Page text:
Oil prices held their gains at the start of the week, with Brent at $71 and WTI just below $70. “For many, the $70 per barrel oil signal may be enough for investors to cash out of the bull cycle early – likely what happened today – which would stifle the upward price trajectory forecasted by our bullish crude balances,” said Louise Dickson, an analyst at Rystad Energy. Investors are scoping up options bets on crude that pay off if oil prices soar to $100 per barrel.
Global oil demand is set to rebound and remain robust for some time, BP’s chief executive Bernard Looney told Bloomberg News on the sidelines of an economic forum in Russia, reiterating views expressed by most forecasters and analysts. “There is a lot of evidence that suggests that demand will be strong, and the shale seems to be remaining disciplined,” Looney commented.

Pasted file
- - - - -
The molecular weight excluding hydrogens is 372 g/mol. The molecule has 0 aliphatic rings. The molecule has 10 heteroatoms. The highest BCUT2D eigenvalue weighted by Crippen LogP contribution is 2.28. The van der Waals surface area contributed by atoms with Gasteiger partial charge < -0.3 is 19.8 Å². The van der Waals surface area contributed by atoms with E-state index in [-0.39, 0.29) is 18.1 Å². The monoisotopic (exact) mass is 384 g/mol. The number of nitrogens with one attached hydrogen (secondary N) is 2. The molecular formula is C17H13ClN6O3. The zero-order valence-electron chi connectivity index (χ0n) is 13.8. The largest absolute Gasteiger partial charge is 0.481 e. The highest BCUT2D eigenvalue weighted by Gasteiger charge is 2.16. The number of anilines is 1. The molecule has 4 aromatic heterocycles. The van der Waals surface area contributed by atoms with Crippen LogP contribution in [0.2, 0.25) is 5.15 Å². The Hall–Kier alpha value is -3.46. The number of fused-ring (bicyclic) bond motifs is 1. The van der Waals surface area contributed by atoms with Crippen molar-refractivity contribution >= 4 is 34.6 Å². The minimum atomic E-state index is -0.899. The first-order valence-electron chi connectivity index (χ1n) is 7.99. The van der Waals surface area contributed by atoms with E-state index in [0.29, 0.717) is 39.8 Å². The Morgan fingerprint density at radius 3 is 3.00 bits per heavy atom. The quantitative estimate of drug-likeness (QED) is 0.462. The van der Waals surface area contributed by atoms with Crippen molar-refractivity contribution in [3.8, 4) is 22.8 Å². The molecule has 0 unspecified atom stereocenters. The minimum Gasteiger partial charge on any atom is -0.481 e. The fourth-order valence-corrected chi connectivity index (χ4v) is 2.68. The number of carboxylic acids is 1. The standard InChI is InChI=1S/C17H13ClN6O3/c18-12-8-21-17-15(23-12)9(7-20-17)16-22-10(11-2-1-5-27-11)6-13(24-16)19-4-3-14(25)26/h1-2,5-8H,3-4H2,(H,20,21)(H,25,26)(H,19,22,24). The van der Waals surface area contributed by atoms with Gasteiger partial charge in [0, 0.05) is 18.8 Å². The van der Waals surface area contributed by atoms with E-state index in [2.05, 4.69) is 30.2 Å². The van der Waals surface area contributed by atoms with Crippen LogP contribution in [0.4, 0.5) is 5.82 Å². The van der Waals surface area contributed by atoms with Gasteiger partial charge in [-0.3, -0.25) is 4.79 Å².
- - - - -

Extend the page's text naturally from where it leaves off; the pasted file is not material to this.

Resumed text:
Global petrostate revenues could reach $975 billion this year, but it will be the last year that revenues approach the $1 trillion mark as the energy transition takes hold. “As the energy transition ramps up, countries highly dependent on tax revenue from the upstream industry may have no other option than to diversify their economy to sustain state budgets,” Rystad analysts said.
Higher oil prices offer oil companies and private equity firms the opportunity to sell off U.S. shale assets. In the first five months of 2021, land deals have totaled $6.9 billion, nearly as much as the $7 billion in total deals for all of 2020, Oilprice said.